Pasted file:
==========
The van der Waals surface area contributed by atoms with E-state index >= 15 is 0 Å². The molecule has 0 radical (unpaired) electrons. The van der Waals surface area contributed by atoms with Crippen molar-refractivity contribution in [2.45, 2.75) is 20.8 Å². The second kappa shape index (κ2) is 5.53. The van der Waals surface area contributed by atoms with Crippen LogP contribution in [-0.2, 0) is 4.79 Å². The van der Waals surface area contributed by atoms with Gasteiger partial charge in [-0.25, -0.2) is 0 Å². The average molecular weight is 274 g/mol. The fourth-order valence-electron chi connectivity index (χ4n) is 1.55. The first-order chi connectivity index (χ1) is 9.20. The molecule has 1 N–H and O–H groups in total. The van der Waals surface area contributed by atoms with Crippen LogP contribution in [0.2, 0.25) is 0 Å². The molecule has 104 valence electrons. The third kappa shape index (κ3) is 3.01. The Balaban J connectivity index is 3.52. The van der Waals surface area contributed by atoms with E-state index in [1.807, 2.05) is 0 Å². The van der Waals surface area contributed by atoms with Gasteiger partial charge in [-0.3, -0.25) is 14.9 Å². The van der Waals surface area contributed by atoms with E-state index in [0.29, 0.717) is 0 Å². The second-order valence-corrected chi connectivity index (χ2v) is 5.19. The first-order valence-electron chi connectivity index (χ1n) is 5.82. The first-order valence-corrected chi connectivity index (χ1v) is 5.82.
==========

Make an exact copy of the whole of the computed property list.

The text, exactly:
The van der Waals surface area contributed by atoms with E-state index >= 15 is 0 Å². The molecule has 0 radical (unpaired) electrons. The van der Waals surface area contributed by atoms with Crippen molar-refractivity contribution in [2.45, 2.75) is 20.8 Å². The second kappa shape index (κ2) is 5.53. The van der Waals surface area contributed by atoms with Crippen LogP contribution in [-0.2, 0) is 4.79 Å². The van der Waals surface area contributed by atoms with Gasteiger partial charge in [-0.25, -0.2) is 0 Å². The average molecular weight is 274 g/mol. The fourth-order valence-electron chi connectivity index (χ4n) is 1.55. The first-order chi connectivity index (χ1) is 9.20. The molecule has 1 N–H and O–H groups in total. The van der Waals surface area contributed by atoms with Crippen LogP contribution in [0.2, 0.25) is 0 Å². The molecule has 104 valence electrons. The third kappa shape index (κ3) is 3.01. The Balaban J connectivity index is 3.52. The van der Waals surface area contributed by atoms with E-state index in [1.807, 2.05) is 0 Å². The van der Waals surface area contributed by atoms with Gasteiger partial charge in [-0.3, -0.25) is 14.9 Å². The van der Waals surface area contributed by atoms with E-state index in [0.29, 0.717) is 0 Å². The second-order valence-corrected chi connectivity index (χ2v) is 5.19. The first-order valence-electron chi connectivity index (χ1n) is 5.82. The first-order valence-corrected chi connectivity index (χ1v) is 5.82.